While various structures are provided for attaching the resistance member to the flexible base member and/or the handle structure, other structures or configurations are possible. For instance, the resistance member can be knotted through an attachment point. Further, a suitable tie-block as are known in the nautical industry can also be used. Other variations are also possible.

When an individual uses the exercise device on a seat or other surface not having a back portion, such as on a bench or bed, the device is generally limited to being placed under the buttocks of an individual. When an individual sits on the device, his or her weight acts as a stabilizing force, such that when the individual extends the resistance bands, the individual's weight maintains stability.

The materials of construction for the various components of the portable exercise device of the present invention can vary depending on the requisite durability, intended loading capacity of the resistance members, intended user, and other factors.

For instance, the flexible base member can be provided with or without interior padding such as one or more foam cushions, one or more memory foam cushions, one or more gel packs, synthetic fill material, down material, feathers, cotton, hypoallergenic material, buckwheat, loose plastic buckwheat imitation material, rice, or any other suitable fill material. In further alternatives, the flexible base member can be inflatable with a suitable gas, liquid or gel. The fill/inflation material can be in one large pocket, whereby the user can move the material from the outside to provide a confirming shape, or separate compartments, for instance, as shown with respect to FIG. 7.

The material for the flexible base member, with or without filling, can include a variety of materials, preferably having a high degree of flexibility to allow a user to fold, crumple or roll the flexible base member into a very small volume to enhance portability. In addition, the material should be sufficiently strong to withstand the load, particular, at the peripheries where grommets can be situated as attachment points in certain embodiments. For instance, the material can comprise canvas, nylon, vinyl, natural or synthetic leather, foam, rubber, rubberized fabric, carbon fiber, Mylar, Kevlar, or any other suitable flexible material or combination of a plurality of suitable flexible materials.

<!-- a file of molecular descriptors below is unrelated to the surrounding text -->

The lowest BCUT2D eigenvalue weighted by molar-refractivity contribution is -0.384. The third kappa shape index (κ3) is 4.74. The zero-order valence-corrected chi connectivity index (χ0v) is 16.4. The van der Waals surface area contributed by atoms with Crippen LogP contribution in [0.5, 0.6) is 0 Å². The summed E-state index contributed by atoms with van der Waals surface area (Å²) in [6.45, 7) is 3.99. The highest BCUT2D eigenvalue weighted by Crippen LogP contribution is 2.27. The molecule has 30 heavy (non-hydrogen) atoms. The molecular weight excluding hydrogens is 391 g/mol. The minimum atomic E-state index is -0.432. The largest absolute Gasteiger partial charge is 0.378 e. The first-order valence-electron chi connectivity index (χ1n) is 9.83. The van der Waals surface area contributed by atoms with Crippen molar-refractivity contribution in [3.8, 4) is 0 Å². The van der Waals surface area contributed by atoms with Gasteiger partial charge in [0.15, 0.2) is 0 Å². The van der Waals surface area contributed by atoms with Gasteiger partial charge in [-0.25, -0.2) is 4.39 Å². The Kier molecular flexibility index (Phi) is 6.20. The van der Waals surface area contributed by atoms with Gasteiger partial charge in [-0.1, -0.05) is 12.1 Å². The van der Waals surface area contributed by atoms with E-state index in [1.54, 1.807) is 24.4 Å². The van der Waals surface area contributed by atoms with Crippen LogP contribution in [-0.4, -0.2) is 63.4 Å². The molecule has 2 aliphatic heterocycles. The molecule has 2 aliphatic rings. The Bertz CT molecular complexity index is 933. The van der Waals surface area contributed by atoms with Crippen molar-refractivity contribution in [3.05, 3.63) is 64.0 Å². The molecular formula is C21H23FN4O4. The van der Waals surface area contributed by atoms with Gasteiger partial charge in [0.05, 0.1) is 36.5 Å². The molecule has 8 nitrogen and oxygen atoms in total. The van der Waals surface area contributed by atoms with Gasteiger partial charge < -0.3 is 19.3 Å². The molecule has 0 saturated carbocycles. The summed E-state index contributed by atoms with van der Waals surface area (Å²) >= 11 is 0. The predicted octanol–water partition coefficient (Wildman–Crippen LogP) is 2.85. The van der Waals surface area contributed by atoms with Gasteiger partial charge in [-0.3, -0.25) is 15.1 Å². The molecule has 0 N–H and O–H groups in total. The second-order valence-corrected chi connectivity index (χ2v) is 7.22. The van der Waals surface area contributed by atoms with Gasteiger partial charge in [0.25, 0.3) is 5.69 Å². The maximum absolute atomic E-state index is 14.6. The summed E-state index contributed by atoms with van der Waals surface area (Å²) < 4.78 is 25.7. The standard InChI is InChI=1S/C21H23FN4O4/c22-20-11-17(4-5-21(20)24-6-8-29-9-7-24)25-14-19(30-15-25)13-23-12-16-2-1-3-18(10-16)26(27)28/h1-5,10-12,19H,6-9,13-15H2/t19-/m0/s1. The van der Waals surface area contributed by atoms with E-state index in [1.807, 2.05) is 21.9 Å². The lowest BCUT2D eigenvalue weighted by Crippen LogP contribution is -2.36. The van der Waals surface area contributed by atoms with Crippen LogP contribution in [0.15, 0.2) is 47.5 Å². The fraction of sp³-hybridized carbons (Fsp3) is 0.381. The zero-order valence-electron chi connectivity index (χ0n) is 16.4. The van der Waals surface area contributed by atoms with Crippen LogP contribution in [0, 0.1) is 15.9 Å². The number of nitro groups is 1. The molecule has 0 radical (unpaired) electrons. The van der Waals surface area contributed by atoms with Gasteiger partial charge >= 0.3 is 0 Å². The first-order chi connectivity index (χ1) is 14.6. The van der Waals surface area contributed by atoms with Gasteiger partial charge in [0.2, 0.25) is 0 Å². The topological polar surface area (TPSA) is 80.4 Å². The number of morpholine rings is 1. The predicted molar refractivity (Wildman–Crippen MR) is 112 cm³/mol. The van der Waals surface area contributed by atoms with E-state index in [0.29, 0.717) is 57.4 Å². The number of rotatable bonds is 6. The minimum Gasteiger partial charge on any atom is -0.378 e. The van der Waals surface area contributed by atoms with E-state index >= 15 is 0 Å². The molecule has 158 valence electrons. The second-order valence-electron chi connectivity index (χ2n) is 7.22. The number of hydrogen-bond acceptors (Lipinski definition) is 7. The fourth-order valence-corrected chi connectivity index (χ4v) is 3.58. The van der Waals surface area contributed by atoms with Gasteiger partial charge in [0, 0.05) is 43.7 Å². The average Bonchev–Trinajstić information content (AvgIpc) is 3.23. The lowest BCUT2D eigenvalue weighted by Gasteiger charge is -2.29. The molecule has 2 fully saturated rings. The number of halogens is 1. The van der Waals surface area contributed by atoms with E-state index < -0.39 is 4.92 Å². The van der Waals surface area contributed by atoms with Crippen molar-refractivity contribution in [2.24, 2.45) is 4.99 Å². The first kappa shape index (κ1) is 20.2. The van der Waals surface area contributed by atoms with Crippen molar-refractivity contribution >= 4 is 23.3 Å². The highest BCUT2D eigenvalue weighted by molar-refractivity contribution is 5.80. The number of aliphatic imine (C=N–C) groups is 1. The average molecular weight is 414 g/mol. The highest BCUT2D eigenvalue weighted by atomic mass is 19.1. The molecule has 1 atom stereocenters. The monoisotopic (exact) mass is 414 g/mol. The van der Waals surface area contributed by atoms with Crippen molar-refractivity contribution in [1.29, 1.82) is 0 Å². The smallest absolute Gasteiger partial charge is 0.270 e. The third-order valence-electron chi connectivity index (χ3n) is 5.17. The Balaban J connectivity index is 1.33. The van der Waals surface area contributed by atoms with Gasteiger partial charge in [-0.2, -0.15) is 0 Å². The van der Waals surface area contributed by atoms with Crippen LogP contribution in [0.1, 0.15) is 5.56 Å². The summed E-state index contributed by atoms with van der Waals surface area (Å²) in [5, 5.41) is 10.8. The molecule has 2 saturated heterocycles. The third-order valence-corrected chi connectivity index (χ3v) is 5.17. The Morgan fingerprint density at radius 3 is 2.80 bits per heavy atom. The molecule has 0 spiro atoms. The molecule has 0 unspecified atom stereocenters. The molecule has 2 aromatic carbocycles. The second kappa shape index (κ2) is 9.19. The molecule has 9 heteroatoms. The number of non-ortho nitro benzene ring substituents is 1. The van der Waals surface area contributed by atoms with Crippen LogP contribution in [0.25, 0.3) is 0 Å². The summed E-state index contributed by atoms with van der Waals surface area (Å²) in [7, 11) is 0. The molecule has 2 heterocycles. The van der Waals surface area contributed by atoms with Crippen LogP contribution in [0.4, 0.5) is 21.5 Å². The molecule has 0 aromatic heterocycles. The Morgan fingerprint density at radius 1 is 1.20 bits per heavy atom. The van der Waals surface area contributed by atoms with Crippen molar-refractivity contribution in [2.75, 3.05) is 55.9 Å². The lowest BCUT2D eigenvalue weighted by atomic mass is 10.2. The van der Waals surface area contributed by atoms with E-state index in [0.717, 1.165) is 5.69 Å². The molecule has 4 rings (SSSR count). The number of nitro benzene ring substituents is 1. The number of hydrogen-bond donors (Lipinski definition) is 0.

In addition, the resistance members can be formed of any suitable resilient material. In certain embodiments, a kit can be provided to a user with a variety of resistance members of different type and/or load. For instance, the resistance members can comprise bungee cord, resistance tubes (e.g., silicone or rubber tubes), silicone or rubber cords, or springs of a suitable length, thickness or other characteristics to provide the desired load and range of motion to a user. In certain embodiments, particularly in which a short range of motion is suitable, bungee cords are desirable due to the durability over time. In other embodiments, in which a larger range of motion is desired, resistance tubes are desirable due to the ability to customize the length, various levels of resistance offered, and resistance over a long range of motion.

In embodiments using grommets at the attachment points of the flexible base member, the grommets can be formed of plastic or a suitably formable metal such as brass. In additional embodiments, the grommets can be formed of rubber or synthetic rubber.

Furthermore, various other structures can be provided on the flexible base member, such as one or more pockets (e.g., for holding various sundry items, electronic devices such as music players or exercise counters), rings for attaching keys and the like, bottle holders, a bladder for holding drinking fluids, and other attachments.

The exercise device of the present invention can also, in certain embodiments, be used as a cushion when not in use for performing stretching, conditioning and/or strengthening excursuses.

The apparatus of the present invention has been described above and in the attached drawings; however, modifications will be apparent to those of ordinary skill in the art and the scope of protection for the invention is to be defined by the claims that follow.

Patent Citations